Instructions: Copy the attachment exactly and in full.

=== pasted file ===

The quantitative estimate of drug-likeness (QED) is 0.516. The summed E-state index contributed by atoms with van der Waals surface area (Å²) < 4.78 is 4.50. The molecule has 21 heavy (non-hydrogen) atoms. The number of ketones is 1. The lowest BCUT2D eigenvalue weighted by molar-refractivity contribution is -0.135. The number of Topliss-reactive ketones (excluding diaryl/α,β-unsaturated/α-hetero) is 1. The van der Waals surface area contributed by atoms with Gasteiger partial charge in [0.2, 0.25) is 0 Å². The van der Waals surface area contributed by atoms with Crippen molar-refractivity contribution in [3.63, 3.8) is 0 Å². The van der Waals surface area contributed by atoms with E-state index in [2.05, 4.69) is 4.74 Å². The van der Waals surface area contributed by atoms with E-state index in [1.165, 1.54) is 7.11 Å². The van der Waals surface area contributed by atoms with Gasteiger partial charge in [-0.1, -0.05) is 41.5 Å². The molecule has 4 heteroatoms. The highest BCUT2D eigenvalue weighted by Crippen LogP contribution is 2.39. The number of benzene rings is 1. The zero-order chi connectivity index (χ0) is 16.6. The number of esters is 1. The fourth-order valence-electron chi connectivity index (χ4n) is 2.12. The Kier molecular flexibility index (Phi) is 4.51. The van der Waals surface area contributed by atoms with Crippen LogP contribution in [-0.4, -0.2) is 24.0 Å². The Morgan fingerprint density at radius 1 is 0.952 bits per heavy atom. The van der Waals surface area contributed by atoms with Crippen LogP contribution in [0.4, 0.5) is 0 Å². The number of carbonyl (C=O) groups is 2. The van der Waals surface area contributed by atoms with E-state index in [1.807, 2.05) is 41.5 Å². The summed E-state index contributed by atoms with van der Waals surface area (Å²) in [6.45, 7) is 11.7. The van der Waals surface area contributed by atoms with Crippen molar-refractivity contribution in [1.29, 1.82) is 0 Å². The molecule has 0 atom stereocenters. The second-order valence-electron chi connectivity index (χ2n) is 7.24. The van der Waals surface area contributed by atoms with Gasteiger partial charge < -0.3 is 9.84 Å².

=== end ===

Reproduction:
The quantitative estimate of drug-likeness (QED) is 0.516. The summed E-state index contributed by atoms with van der Waals surface area (Å²) < 4.78 is 4.50. The molecule has 21 heavy (non-hydrogen) atoms. The number of ketones is 1. The lowest BCUT2D eigenvalue weighted by molar-refractivity contribution is -0.135. The number of Topliss-reactive ketones (excluding diaryl/α,β-unsaturated/α-hetero) is 1. The van der Waals surface area contributed by atoms with Gasteiger partial charge in [0.2, 0.25) is 0 Å². The van der Waals surface area contributed by atoms with Crippen molar-refractivity contribution in [3.63, 3.8) is 0 Å². The van der Waals surface area contributed by atoms with E-state index in [2.05, 4.69) is 4.74 Å². The van der Waals surface area contributed by atoms with E-state index in [1.165, 1.54) is 7.11 Å². The van der Waals surface area contributed by atoms with Gasteiger partial charge in [-0.1, -0.05) is 41.5 Å². The molecule has 4 heteroatoms. The highest BCUT2D eigenvalue weighted by Crippen LogP contribution is 2.39. The number of benzene rings is 1. The zero-order chi connectivity index (χ0) is 16.6. The number of esters is 1. The fourth-order valence-electron chi connectivity index (χ4n) is 2.12. The Kier molecular flexibility index (Phi) is 4.51. The van der Waals surface area contributed by atoms with Crippen LogP contribution in [-0.4, -0.2) is 24.0 Å². The Morgan fingerprint density at radius 1 is 0.952 bits per heavy atom. The van der Waals surface area contributed by atoms with Crippen LogP contribution in [0.4, 0.5) is 0 Å². The number of carbonyl (C=O) groups is 2. The van der Waals surface area contributed by atoms with E-state index in [1.807, 2.05) is 41.5 Å². The summed E-state index contributed by atoms with van der Waals surface area (Å²) in [6.45, 7) is 11.7. The van der Waals surface area contributed by atoms with Crippen molar-refractivity contribution in [1.29, 1.82) is 0 Å². The molecule has 0 atom stereocenters. The second-order valence-electron chi connectivity index (χ2n) is 7.24. The van der Waals surface area contributed by atoms with Gasteiger partial charge < -0.3 is 9.84 Å².